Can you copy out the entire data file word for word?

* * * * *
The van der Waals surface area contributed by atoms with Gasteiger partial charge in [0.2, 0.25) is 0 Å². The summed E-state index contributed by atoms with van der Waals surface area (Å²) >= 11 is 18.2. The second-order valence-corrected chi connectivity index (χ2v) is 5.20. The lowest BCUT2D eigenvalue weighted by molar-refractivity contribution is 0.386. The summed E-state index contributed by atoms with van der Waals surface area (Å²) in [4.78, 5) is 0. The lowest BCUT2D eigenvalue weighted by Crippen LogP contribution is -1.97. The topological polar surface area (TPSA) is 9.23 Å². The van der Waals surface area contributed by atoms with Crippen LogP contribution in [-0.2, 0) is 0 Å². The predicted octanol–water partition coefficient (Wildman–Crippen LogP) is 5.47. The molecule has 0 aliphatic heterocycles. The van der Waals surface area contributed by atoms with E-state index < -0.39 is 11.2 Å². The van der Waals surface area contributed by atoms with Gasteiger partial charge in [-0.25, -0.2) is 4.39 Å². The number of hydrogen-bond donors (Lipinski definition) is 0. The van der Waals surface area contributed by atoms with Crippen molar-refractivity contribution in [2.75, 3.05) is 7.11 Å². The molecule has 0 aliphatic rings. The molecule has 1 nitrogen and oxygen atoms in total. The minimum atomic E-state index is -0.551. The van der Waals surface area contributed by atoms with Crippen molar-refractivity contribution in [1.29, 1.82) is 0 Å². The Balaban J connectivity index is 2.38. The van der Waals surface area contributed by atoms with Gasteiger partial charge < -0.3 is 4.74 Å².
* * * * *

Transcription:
The van der Waals surface area contributed by atoms with Gasteiger partial charge in [0.2, 0.25) is 0 Å². The summed E-state index contributed by atoms with van der Waals surface area (Å²) >= 11 is 18.2. The second-order valence-corrected chi connectivity index (χ2v) is 5.20. The lowest BCUT2D eigenvalue weighted by molar-refractivity contribution is 0.386. The summed E-state index contributed by atoms with van der Waals surface area (Å²) in [4.78, 5) is 0. The lowest BCUT2D eigenvalue weighted by Crippen LogP contribution is -1.97. The topological polar surface area (TPSA) is 9.23 Å². The van der Waals surface area contributed by atoms with Crippen LogP contribution in [-0.2, 0) is 0 Å². The predicted octanol–water partition coefficient (Wildman–Crippen LogP) is 5.47. The molecule has 0 aliphatic heterocycles. The van der Waals surface area contributed by atoms with E-state index < -0.39 is 11.2 Å². The van der Waals surface area contributed by atoms with Gasteiger partial charge in [-0.25, -0.2) is 4.39 Å². The number of hydrogen-bond donors (Lipinski definition) is 0. The van der Waals surface area contributed by atoms with Crippen molar-refractivity contribution in [2.75, 3.05) is 7.11 Å². The molecule has 0 aliphatic rings. The molecule has 1 nitrogen and oxygen atoms in total. The minimum atomic E-state index is -0.551. The van der Waals surface area contributed by atoms with Crippen molar-refractivity contribution in [1.29, 1.82) is 0 Å². The Balaban J connectivity index is 2.38. The van der Waals surface area contributed by atoms with Gasteiger partial charge < -0.3 is 4.74 Å².